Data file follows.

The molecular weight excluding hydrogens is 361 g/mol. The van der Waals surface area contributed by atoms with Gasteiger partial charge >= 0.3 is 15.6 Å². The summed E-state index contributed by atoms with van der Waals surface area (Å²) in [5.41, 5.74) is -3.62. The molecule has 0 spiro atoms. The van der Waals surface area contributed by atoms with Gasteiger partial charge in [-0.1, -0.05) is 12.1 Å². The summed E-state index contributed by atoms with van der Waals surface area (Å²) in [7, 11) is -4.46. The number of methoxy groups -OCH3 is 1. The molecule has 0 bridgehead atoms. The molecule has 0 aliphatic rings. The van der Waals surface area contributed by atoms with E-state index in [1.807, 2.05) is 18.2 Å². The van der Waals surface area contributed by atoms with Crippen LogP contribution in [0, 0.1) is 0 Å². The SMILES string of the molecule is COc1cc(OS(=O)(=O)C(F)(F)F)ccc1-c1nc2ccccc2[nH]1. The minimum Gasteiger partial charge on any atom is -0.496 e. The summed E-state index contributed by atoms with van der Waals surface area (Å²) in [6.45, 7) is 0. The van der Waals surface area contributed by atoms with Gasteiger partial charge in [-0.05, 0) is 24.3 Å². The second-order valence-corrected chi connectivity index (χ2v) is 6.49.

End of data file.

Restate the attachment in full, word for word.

The molecular weight excluding hydrogens is 361 g/mol. The van der Waals surface area contributed by atoms with Gasteiger partial charge >= 0.3 is 15.6 Å². The summed E-state index contributed by atoms with van der Waals surface area (Å²) in [5.41, 5.74) is -3.62. The molecule has 0 spiro atoms. The van der Waals surface area contributed by atoms with Gasteiger partial charge in [-0.1, -0.05) is 12.1 Å². The summed E-state index contributed by atoms with van der Waals surface area (Å²) in [7, 11) is -4.46. The number of methoxy groups -OCH3 is 1. The molecule has 0 bridgehead atoms. The molecule has 0 aliphatic rings. The van der Waals surface area contributed by atoms with E-state index in [1.807, 2.05) is 18.2 Å². The van der Waals surface area contributed by atoms with Crippen LogP contribution in [0, 0.1) is 0 Å². The SMILES string of the molecule is COc1cc(OS(=O)(=O)C(F)(F)F)ccc1-c1nc2ccccc2[nH]1. The minimum Gasteiger partial charge on any atom is -0.496 e. The summed E-state index contributed by atoms with van der Waals surface area (Å²) in [6.45, 7) is 0. The van der Waals surface area contributed by atoms with Gasteiger partial charge in [-0.05, 0) is 24.3 Å². The second-order valence-corrected chi connectivity index (χ2v) is 6.49.